Friday, September 14, 2007

Check out those balance sheets

Some equities beyond financials have been trading significantly lower due to concerns about credit access. That's not news in the sense that companies that formerly had premiums built in on the expectation of a potential buy-out now don't have them, or have much less. Now, however, there is pressure spreading to companies with financial structures that have above average credit reliance.

Here are two examples. Alliance One International(AOI) is down 35% in two months, 50% in three months. There has been no visible change in the business to the observer relying on publicly available information. What is likely driving this is that the short term portion of long term debt is 80% of shareholders equity(that should be scary right now) and long term debt is 3X shareholders equity. Level Three(LVLT) is another case. This company has a much much stronger set of assets than AOI(no comparison there at all) but it has a long term debt to equity ration of almost 30 to 1. The stock price is down 25% in two months, and even though two months ago it was a stock viewed by many as oversold and ready for an upturn as soon as the weak holders were cleaned out. So much for that.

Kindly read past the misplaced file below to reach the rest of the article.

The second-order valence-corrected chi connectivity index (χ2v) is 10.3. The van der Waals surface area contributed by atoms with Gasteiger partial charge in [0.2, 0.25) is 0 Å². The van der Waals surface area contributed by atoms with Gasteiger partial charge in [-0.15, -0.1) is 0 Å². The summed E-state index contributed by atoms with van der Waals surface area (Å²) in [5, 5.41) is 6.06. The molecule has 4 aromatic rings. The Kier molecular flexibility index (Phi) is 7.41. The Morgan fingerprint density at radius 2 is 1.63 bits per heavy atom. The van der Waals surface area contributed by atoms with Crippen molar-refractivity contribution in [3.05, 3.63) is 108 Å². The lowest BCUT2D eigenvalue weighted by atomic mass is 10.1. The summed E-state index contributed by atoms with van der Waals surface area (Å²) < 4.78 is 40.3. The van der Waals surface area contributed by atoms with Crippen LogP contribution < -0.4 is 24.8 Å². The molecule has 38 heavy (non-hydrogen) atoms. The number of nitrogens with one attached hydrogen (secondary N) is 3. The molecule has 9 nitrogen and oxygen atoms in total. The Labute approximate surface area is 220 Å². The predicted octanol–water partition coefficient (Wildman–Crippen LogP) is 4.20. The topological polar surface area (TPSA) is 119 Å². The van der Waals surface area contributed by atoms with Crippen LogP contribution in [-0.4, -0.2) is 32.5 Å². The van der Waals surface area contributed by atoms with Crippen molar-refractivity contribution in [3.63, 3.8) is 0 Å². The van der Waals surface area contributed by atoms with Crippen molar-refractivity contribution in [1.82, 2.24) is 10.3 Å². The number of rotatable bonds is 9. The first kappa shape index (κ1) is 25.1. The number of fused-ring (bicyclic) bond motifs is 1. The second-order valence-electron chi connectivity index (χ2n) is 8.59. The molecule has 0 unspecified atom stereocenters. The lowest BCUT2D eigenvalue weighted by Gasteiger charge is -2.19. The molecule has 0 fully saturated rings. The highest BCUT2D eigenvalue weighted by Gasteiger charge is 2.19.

The allure of debt by choice as a way to enhance shareholder value is a lot less attractive at the moment. Going to the markets for a big rollover or refunding now will be very expensive. Renegotiating needed short term debt with banks will be a nightmare.

I don't remember the last time that I looked at balance sheets first when contemplating an equity investment. Oh yeah I do, all of them: '98 LTCM Russia; '97 Asia; '90-'91 recession/bank stress; and before that it was simpler. I just wanted my checking account to be in a place that stayed open.


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